Web startups with a good idea are soon followed by clones trying to emulate their success. But social Q&A site Quora may be the first one to be inspire the White House to borrow some ideas.
New York entrepreneur Anil Dash blogged late last week to say that the White House had asked for his help to build “sort of their own Quora” that would be used by government staffers to encourage informed discussion around all kinds of policy. Citizens and officials would use the site to pose questions about policy and discuss its ins and outs.
Dash’s main concern–similar to some discussed in my article on Quora–is that the community on the site will need to be carefully managed to produce good content. The biggest potential problem, it seems to me, is the risk of the site turning into a battleground for campaign groups who swamp the site with questions or answers on their issue of interest.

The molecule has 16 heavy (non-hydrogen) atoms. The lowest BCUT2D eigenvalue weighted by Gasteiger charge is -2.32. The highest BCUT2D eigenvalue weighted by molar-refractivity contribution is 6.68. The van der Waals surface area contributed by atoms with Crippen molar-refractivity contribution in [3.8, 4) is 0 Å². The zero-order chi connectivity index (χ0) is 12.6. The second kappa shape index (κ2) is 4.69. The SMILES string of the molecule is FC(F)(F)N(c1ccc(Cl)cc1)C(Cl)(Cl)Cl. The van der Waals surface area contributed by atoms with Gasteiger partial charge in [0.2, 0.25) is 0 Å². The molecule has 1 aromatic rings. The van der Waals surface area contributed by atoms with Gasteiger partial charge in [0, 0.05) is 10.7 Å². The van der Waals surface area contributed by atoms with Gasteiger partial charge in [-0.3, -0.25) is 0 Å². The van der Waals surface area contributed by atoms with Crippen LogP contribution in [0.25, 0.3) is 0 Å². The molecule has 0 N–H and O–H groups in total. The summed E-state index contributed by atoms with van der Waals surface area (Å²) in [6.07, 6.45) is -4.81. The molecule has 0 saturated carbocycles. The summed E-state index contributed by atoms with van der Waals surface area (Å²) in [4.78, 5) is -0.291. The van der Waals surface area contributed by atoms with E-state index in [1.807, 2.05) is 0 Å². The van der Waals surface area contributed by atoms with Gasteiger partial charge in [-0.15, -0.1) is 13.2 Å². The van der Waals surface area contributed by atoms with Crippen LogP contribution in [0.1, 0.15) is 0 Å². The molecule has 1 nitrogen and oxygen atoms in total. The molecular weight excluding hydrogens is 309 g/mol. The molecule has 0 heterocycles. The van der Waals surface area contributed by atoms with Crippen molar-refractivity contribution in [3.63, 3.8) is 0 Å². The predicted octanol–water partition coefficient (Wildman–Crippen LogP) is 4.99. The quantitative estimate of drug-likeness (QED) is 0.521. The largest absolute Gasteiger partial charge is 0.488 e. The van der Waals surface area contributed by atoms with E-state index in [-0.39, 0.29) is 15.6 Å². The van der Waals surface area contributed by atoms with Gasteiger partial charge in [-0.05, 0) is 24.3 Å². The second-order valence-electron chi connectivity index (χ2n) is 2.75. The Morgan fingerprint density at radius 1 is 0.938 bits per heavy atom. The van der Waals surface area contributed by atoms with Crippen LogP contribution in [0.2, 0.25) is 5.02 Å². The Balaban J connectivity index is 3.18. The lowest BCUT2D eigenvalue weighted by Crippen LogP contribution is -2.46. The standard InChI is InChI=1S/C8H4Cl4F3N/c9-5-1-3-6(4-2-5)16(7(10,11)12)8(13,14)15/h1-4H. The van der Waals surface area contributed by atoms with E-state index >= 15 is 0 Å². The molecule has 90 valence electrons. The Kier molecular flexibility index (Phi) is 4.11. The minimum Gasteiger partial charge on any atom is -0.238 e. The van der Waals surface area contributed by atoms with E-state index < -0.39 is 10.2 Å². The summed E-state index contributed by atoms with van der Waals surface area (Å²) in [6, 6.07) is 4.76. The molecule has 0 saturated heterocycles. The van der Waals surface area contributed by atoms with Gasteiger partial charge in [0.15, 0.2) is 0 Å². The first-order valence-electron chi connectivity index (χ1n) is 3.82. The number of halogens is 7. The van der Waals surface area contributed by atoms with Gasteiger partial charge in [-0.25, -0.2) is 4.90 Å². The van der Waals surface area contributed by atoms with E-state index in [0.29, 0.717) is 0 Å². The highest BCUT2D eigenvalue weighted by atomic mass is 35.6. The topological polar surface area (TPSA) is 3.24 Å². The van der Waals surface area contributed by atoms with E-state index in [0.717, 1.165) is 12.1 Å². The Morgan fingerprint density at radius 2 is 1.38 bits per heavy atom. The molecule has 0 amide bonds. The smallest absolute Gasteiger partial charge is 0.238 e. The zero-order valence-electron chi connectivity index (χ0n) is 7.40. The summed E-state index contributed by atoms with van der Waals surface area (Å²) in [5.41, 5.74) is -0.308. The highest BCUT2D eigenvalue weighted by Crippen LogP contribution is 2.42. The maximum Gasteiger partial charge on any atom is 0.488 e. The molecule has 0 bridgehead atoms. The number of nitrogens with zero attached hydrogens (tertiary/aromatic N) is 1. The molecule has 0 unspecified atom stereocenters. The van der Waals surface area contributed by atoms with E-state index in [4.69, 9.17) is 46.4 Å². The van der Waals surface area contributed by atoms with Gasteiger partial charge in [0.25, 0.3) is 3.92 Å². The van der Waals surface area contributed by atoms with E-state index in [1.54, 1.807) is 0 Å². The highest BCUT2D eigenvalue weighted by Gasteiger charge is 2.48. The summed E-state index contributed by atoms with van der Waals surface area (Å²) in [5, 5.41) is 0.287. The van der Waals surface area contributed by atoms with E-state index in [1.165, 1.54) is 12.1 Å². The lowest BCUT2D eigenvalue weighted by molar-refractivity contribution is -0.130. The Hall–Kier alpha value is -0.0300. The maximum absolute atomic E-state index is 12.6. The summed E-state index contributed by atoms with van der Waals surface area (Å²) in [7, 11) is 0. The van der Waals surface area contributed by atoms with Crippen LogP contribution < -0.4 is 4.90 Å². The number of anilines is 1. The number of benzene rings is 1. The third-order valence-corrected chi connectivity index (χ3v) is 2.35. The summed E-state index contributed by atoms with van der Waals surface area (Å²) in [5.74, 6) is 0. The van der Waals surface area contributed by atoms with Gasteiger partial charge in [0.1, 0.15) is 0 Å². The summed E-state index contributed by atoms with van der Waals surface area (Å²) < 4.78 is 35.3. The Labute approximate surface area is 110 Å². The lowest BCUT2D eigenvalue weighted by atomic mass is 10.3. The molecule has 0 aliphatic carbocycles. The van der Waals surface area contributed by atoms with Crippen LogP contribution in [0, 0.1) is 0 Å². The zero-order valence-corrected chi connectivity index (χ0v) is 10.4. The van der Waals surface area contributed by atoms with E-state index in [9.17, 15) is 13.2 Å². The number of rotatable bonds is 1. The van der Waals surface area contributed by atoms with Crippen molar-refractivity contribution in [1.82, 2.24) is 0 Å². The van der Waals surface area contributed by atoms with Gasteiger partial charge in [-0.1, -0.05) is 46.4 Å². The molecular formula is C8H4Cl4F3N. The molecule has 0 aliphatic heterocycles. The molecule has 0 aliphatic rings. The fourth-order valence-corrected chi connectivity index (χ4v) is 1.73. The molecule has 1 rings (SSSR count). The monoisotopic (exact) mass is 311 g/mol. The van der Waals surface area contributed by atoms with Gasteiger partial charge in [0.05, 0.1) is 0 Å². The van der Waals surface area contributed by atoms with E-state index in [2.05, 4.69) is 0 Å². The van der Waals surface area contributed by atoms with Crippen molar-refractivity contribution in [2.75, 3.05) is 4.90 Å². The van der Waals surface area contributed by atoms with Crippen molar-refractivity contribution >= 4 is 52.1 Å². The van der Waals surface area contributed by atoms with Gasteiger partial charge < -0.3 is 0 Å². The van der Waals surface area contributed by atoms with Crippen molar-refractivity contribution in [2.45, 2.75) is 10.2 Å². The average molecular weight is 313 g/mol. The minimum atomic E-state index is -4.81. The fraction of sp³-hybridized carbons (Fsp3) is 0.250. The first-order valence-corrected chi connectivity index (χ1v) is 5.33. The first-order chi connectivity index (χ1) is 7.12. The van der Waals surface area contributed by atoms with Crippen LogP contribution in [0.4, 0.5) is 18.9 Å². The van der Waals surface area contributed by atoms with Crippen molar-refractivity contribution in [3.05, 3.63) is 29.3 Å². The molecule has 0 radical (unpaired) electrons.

The White House Quora–dubbed ExpertNet for now–may be an example of something we will see a lot more of: attempts to build online social tools with politics in mind. Twitter, Facebook and others are now well established parts of campaigning and everyday political life. The temptation to build web sites that enhance the experience of social web politicking is obvious.
Kommons, a startup from New York, is another example. It provides a way for users of Twitter to publicly direct questions at other users, and is aimed at providing a way to keep public figures to account. For example, I could pose a question to @BarackObama and that account would be notified. If more people used Kommons to back the question, more notifications would flow, perhaps enough to earn a response. One example is this Kommons question asking Gawker Media why they hadn’t informed individual users that their passwords had been compromised, which Gawker responded to.
ExpertNet, Kommons and Quora all have one challenge in common though: competing against the established giants of Facebook and Twitter for users’ time.